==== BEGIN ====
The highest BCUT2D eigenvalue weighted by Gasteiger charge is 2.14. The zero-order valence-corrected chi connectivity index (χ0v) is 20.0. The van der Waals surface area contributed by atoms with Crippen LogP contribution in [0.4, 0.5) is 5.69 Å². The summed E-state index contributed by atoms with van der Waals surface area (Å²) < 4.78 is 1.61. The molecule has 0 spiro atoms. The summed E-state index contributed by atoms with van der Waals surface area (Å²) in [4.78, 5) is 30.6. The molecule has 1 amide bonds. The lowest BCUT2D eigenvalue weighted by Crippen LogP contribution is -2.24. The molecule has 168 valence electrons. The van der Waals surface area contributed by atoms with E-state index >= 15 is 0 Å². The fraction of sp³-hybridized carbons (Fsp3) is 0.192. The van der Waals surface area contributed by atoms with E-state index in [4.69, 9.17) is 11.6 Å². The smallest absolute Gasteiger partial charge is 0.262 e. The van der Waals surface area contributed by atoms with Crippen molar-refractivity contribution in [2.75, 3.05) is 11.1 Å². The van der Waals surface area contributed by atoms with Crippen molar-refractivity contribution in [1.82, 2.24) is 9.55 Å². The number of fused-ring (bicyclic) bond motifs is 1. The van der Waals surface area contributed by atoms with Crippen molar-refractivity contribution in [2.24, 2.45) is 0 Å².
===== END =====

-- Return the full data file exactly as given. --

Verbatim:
The highest BCUT2D eigenvalue weighted by Gasteiger charge is 2.14. The zero-order valence-corrected chi connectivity index (χ0v) is 20.0. The van der Waals surface area contributed by atoms with Crippen LogP contribution in [0.4, 0.5) is 5.69 Å². The summed E-state index contributed by atoms with van der Waals surface area (Å²) < 4.78 is 1.61. The molecule has 0 spiro atoms. The summed E-state index contributed by atoms with van der Waals surface area (Å²) in [4.78, 5) is 30.6. The molecule has 1 amide bonds. The lowest BCUT2D eigenvalue weighted by Crippen LogP contribution is -2.24. The molecule has 168 valence electrons. The van der Waals surface area contributed by atoms with E-state index >= 15 is 0 Å². The fraction of sp³-hybridized carbons (Fsp3) is 0.192. The van der Waals surface area contributed by atoms with E-state index in [4.69, 9.17) is 11.6 Å². The smallest absolute Gasteiger partial charge is 0.262 e. The van der Waals surface area contributed by atoms with Crippen molar-refractivity contribution in [2.75, 3.05) is 11.1 Å². The van der Waals surface area contributed by atoms with Crippen molar-refractivity contribution in [1.82, 2.24) is 9.55 Å². The number of fused-ring (bicyclic) bond motifs is 1. The van der Waals surface area contributed by atoms with Crippen molar-refractivity contribution in [2.24, 2.45) is 0 Å².